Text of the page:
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By Oxford Owl, posted on 3rd March 2018

How to write your best story ever!

Do you like making up stories about your favourite book characters, or inventing new characters? What happens when you try writing them down – does writer’s block set in?

From fear of the blank page to worries over spelling, writing a story can be a real challenge, as you try to use your reading and writing skills to tell a gripping tale.

To help you channel your inner author, we’ve asked the author of How to Write your Best Story Ever!, Chris Edge, to share his top 10 tips to help get you writing:

1. Story sparks

Every story needs a spark of inspiration. Everyday life is a great place to start.

Maybe a place you visit on a day out could become the setting for a spooky story, or a newspaper headline about a Jack Russell terrier who makes friends with a tiger could inspire an amazing animal tale. When you start looking, you can find inspiration everywhere! Download our Stuck for a story idea? activity sheet.

2. All you need is a book

Find or make a creative space that’s your own – a notebook or journal for you to scribble down story ideas, invent incredible characters, or even draw pictures of the places where you want to set your story. A writer’s notebook is a private place where you can gather your inspiration.

3. Reader to writer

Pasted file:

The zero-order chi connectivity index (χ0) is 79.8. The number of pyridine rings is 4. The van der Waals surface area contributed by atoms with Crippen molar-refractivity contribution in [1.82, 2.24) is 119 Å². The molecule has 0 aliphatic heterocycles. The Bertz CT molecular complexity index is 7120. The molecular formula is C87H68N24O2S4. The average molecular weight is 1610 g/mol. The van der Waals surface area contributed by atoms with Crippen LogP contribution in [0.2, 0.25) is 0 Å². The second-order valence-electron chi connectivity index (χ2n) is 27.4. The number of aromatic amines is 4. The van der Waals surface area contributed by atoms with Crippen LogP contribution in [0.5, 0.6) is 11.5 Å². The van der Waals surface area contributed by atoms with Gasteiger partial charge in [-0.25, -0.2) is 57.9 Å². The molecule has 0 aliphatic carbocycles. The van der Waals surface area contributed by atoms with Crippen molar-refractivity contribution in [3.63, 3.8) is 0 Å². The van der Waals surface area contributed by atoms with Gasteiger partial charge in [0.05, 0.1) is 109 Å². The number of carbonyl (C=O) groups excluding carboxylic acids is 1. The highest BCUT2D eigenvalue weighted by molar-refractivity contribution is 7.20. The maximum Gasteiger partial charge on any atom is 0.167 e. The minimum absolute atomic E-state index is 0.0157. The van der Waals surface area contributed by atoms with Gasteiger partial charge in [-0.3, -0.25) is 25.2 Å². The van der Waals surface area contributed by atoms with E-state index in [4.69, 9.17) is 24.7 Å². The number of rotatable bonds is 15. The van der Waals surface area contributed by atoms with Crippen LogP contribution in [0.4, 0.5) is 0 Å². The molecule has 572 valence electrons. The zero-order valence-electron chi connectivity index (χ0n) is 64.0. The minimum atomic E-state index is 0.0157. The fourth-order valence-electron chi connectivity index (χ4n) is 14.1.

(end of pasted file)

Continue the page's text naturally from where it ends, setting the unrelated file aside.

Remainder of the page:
Every writer is a reader and every reader can be a writer too. Think about the books you are reading. What are the best bits? What are the worst? Who’s your favourite character and why? Write down your favourite lines and think about how the books you are reading could inspire your own spin-off stories and sequels.

4. Opening lines

Sometimes the hardest thing about writing a story is the fear of the blank page. You can conquer this fear by finding an opening line. Why don’t you take a book off your bookshelf and use the opening line as the first line of your own story? Download our Start your story activity sheet.

5. Remix a story

Making a mash-up story that mixes together characters from different books, films, and TV shows can be a lot of fun. Choose a favourite character from a book and create a story that puts them into your favourite TV show or videogame.

How would Sherlock Holmes solve a Minecraft mystery? What would happen if Mr Gum entered The X Factor? Let your imagination run wild!

6. A picture can inspire a thousand words…

A visit to an art gallery – or even just looking at photos in a magazine – can inspire a story. Talk to your parents about the pictures you see, and think about characters, settings, and situations you can turn into a story. Wordless picture books such as Journey and Quest by Aaron Becker can help you invent your own story to accompany the pictures.

7. Making a map

If you are a big fantasy fan and love stories about dragons, wizards, and monsters, try to create your own magical land. Look at maps of other fantasy lands such as Middle Earth and Narnia and think about the stories that are set there. Making a map can help to inspire fantastic adventures.

8. Comic books and coding

Writing a story isn’t always just about the words. Creating comic books, picture books, and illustrated stories can use your artistic talents too. Or you could move from page to screen and get coding to create an animated tale.